WikipediaPercutaneous Umbilical Cord Blood Sampling

Further Information on Cordocentesis


Alloimmune Thrombocytopenia: A disease that affects fetuses and newborns. It involves genetic differences between the fetus and mother that may result in the expression of certain antigens by fetal platelets, not expressed by the mother.

Amniocentesis: The surgical insertion of a hollow needle through the abdominal wall and into the uterus of a pregnant female to obtain amniotic fluid especially to examine the fetal chromosomes for an abnormality and for the determination of sex.

Amnion: An extraembryonic membrane ectoderm and extraembryonic mesoderm in origin and forms the innermost fetal membrane, produces amniotic fluid.

Amniotic Cavity: The fluid-filled (amniotic fluid) extraembryonic coelom (cavity) formed initially by epiblast and then ectoderm and surrounding extraembryonic mesoderm. In humans, it forms the innermost fetal membrane, produces amniotic fluid expanding to fuse with the chorionic membrane during week 8 of development.

Amnion Sac: The amnion sac is the sac that is formed by the amnion, containing the amniotic fluid.

Anaemia: A condition in which the blood is deficient in red blood cells, in haemoglobin, or in total volume.

Choronic Villi Sampling: The biopsy of the chorion frondosum through the abdominal wall or by way of the vagina and uterine cervix at 10 to 12 weeks of gestation to obtain fetal cells for the prenatal diagnosis of chromosomal abnormalities - abbreviation CVS.

Chromosomal Translocation: A chromosome translocation is a chromosome abnormality caused by rearrangement of parts between non homologous chromosomes. A gene fusion may be created when the translocation joins two otherwise separated genes, the occurrence of which is common in cancer.

Congenital: Anything mainly diseases that are acquired during development in the uterus and not through heredity for example congenital syphilis.

Cordocentesis: The withdrawal of a sample of fetal blood from the umbilical cord by transabdominal insertion of a needle guided by ultrasound.

Cytogenetic: The branch of biology that deals with the study of heredity and variation by the methods of both cytology and genetics.

Cytogenic Analysis: The branch of genetics devoted to cellular constituents concerned in heredity, i.e. chromosomes.

Down syndrome: A congenital condition characterized by moderate to severe mental retardation, upward slanting eyes usually with epicanthic folds, a broad short skull, broad hands with short fingers, decreased muscle tone, and by trisomy of the human chromosome numbered 21 - called also trisomy 21.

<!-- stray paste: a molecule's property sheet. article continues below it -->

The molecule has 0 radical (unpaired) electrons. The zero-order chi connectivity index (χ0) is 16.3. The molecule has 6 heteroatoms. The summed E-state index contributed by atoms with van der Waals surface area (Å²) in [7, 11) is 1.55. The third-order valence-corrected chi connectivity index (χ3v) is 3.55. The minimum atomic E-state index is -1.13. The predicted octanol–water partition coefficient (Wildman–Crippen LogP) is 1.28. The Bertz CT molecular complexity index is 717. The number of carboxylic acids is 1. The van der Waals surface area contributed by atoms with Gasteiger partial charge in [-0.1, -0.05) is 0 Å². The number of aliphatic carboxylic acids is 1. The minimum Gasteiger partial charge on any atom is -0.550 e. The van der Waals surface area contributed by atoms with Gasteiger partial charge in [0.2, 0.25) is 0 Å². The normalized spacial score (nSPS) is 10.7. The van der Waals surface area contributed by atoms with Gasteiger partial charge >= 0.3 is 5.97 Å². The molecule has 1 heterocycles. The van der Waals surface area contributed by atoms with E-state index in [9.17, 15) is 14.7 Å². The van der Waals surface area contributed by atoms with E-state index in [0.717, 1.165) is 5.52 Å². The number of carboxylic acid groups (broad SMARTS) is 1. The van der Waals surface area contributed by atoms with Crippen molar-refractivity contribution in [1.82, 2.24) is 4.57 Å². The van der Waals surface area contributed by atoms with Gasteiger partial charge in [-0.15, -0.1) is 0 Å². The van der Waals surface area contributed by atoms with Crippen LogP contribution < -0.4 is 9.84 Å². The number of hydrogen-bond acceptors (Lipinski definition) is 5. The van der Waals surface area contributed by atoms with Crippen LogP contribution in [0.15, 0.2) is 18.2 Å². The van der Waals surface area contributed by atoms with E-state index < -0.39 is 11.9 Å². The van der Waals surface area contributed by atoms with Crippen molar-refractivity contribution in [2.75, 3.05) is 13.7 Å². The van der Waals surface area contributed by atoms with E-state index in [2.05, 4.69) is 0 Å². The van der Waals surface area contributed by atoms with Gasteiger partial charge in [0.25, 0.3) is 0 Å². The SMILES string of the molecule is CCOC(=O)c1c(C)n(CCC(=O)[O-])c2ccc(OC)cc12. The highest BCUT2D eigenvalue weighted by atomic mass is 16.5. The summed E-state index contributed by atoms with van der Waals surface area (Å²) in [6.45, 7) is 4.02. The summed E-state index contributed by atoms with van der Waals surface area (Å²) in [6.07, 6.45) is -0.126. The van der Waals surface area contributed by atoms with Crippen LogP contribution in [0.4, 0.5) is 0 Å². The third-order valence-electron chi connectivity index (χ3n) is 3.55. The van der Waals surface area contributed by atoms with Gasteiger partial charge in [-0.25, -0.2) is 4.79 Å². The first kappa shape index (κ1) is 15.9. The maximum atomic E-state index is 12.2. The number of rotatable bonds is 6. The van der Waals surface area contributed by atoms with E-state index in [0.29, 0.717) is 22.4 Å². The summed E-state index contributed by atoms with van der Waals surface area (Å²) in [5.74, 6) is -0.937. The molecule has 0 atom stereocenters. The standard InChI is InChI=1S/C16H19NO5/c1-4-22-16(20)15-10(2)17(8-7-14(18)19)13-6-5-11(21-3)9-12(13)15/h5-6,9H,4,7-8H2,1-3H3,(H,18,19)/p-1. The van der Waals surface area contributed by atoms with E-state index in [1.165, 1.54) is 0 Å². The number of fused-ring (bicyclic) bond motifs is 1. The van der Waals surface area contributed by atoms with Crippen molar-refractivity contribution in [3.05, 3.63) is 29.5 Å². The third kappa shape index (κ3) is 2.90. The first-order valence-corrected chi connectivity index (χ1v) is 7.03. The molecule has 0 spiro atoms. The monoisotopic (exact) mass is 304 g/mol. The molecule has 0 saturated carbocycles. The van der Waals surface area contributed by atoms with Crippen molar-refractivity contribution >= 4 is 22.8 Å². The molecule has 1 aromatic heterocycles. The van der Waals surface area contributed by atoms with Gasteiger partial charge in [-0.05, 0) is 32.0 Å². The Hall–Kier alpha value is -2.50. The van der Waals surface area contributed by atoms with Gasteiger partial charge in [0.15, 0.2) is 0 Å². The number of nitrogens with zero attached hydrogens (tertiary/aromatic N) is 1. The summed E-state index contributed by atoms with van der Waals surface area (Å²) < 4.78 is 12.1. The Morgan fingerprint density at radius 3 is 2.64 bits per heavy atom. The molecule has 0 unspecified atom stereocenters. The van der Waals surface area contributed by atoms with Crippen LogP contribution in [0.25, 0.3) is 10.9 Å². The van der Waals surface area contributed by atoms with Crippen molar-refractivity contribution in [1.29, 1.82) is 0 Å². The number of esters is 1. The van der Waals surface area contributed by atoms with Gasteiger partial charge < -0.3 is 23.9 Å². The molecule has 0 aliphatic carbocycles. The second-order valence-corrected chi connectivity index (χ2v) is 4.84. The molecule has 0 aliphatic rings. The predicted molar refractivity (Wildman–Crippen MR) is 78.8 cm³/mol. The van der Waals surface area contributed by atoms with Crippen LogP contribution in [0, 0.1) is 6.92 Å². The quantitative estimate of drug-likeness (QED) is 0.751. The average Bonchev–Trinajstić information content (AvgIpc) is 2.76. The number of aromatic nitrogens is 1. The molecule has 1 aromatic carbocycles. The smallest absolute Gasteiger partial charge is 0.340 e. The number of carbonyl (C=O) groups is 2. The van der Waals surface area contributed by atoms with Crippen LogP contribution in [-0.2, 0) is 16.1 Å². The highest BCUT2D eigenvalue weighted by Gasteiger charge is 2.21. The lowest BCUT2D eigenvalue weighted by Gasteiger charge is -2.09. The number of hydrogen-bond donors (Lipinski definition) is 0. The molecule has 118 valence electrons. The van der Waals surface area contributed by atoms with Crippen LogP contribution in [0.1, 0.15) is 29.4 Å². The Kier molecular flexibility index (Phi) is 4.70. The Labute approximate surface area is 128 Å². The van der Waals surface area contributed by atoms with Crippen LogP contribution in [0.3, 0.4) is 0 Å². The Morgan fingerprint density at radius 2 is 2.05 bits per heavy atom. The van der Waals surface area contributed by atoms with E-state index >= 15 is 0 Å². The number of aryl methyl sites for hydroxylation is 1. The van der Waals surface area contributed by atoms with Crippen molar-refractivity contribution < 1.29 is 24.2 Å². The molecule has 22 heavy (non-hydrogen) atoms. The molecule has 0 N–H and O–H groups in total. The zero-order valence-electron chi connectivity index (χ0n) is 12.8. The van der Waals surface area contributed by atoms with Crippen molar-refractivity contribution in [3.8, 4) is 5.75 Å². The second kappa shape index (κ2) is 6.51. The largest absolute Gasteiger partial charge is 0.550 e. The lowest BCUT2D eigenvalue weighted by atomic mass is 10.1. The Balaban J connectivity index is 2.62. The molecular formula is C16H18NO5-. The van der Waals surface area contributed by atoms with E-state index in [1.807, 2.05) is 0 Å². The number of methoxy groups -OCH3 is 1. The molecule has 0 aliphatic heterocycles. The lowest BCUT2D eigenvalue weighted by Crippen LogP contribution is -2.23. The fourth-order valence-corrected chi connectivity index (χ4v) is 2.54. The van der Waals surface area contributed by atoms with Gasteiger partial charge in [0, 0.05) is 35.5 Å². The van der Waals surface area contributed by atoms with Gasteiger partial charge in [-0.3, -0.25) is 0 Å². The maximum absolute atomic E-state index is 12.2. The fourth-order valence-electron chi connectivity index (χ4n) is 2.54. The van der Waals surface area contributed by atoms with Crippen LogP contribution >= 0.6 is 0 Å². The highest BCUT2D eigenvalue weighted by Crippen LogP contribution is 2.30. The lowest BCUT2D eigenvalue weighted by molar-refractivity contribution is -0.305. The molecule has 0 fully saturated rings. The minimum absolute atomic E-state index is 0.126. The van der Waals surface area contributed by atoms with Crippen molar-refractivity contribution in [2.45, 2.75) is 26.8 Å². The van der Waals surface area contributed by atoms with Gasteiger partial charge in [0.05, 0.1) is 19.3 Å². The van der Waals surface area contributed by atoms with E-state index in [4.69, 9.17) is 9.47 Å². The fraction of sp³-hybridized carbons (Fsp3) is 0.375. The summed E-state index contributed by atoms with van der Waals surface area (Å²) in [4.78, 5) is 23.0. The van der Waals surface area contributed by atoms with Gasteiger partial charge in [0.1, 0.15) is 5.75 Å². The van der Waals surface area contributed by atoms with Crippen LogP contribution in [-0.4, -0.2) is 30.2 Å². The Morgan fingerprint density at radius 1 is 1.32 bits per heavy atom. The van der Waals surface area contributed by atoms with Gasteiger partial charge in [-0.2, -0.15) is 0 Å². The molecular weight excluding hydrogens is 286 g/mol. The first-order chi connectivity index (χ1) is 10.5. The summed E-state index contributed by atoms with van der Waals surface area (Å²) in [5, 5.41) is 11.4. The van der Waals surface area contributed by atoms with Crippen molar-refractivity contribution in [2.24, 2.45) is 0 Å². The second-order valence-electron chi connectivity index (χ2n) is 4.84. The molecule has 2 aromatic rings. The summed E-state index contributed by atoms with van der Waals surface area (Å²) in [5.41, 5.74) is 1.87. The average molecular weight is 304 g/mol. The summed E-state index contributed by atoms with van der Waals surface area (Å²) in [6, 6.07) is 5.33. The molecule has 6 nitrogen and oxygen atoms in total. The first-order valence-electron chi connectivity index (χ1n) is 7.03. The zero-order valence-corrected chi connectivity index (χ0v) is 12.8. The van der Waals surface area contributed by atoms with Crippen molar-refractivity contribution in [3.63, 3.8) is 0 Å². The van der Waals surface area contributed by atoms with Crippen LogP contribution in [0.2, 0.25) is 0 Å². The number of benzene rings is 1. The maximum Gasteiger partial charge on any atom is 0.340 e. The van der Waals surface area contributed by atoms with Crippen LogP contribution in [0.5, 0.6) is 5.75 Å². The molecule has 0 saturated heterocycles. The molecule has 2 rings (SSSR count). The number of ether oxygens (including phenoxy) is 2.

Edwards Disease: A congenital condition that is characterized especially by mental retardation and by craniofacial, cardiac, gastrointestinal, and genitourinary abnormalities, is caused by trisomy of the human chromosome numbered 18, and is typically fatal especially within the first year of life.

Endocrinology: A science dealing with the endocrine glands.

Extra Uterine: Extrauterine means situated or occurring outside the uterus.

Fetal Bradycardia: An abnormally slow fetal heart rate, usually below 100 beats/min.

Fetal Haemolytic Disease: An alloimmune condition that develops in a fetus, when the IgG molecules produced by the mother pass through the placenta.

Fetoscopy: The examination of the pregnant uterus by means of a fiber-optic tube.

Haemorrhage: A copious discharge of blood from the blood vessels.

Hydropic: Characterized by swelling and taking up of fluid-used of a type of cellular degeneration.

Hysterotomy: A surgical incision of the uterus.

Intrauterine: Intrauterine means situated in, used in, or occurring within the uterus.

Isoimmunisation: The production by an individual of antibodies against constituents of the tissues of another individual of the same species (as when transfused with blood from one belonging to a different blood group).

Karyotype: The chromosomal characteristics of a cell as well as the chromosomes themselves or a representation of them.